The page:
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AW: Italy orders ISPs to block sites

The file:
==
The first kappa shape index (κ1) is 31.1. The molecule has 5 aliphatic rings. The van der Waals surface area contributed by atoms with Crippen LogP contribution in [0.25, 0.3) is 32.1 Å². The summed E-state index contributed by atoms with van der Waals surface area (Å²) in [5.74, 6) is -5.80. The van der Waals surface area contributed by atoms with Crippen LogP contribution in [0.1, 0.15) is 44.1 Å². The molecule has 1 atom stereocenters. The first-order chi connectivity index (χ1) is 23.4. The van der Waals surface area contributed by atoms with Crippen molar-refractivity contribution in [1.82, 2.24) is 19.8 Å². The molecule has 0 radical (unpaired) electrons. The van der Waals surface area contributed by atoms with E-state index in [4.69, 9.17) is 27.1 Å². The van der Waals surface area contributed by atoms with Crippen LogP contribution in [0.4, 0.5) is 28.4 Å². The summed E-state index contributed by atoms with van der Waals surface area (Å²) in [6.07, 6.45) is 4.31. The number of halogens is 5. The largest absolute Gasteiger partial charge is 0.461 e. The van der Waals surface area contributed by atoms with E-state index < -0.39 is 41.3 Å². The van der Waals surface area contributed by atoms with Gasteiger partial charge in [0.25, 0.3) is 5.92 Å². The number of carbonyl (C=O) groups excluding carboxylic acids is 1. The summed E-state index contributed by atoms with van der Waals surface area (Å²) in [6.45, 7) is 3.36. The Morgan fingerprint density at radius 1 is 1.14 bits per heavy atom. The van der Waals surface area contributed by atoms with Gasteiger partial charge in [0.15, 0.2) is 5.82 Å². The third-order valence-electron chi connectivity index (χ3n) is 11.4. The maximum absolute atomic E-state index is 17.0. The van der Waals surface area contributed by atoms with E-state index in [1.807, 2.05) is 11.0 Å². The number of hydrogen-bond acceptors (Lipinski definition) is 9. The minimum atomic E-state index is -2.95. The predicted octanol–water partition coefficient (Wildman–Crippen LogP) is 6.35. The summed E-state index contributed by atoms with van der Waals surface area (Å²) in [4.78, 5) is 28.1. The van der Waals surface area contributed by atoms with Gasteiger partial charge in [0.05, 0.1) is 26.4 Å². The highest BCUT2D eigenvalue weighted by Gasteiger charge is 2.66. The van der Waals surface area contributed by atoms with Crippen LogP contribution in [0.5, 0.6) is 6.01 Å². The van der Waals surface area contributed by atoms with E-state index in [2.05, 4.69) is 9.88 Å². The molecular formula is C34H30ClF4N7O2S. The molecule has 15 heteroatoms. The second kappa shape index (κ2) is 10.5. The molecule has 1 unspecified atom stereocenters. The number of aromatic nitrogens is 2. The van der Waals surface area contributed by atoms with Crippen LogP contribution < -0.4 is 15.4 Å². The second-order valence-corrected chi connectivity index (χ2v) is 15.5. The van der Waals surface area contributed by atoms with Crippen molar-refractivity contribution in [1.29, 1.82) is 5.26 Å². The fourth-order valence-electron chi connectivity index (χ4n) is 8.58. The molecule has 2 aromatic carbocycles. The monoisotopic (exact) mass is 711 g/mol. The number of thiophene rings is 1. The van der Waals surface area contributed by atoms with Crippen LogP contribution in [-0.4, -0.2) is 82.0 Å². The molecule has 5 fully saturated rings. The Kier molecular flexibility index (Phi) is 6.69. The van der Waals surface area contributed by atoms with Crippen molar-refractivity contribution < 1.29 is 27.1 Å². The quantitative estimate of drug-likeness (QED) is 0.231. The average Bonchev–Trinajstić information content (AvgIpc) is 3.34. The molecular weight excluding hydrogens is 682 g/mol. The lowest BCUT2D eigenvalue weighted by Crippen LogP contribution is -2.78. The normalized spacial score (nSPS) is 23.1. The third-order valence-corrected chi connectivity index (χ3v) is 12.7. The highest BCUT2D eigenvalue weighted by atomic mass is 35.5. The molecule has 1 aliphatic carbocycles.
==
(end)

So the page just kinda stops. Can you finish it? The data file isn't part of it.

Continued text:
Hi Folks across the ocean.. I understand, that from an American point of view this kind of restriction looks strange and is against your act of freedom, however here in Europe gambling is a state controlled business that supports the state economy and in most European countries gambling outside state controlled casinos is simply illegal and forbidden by law. So I doubt, that the European Court would really rule agaist this.... Each country has specific laws, that othewr nations do not not understand and we all should accept that. Imagine, if kids in the US would be able to order Cannabis from Online-shops in the Netherlands (as it is leaglized there)through mail order? Would you or your legislation agree to that? See.. I hope you don't mind this commentary from a European... Tom -----Ursprüngliche Nachricht----- Von: [email protected] [mailto:[email protected]] Im Auftrag von Owen DeLong Gesendet: Dienstag, 7. März 2006 08:54 An: Christopher L. Morrow; Marco d'Itri Cc: NANOG Betreff: Re: Italy orders ISPs to block sites Singapore seems to force all of their ISPs to send all HTTP requests through a proxy that has a set of rules defining sites you are not allowed to visit. Owen --On March 7, 2006 1:48:39 AM +0000 "Christopher L. Morrow" <[email protected]> wrote: > > > On Tue, 7 Mar 2006, Marco d'Itri wrote: > >> >> On Mar 06, Rodney Joffe <[email protected]> wrote: >> >> > It appears that Italy has ordered Italian ISPs to block access to a >> > number of Internet Gambling sites. It would be interesting to see >> > how the Italian ISPs are handling this, what with dynamic DNS and >> > all that... >> So far, the method officially recommended by the government entity >> involved with collecting the gambling fees has been to create fake >> zones on the caching resolvers of the large consumer ISPs. > > good thing people use dns servers other than those put up by their ISP > :) when last faced with this situation, State-of-PA ChildPorn Law... > Null routing the affected ip-addresses was the only 'good' solution :( > > -Chris -- If this message was not signed with gpg key 0FE2AA3D, it's probably a forgery.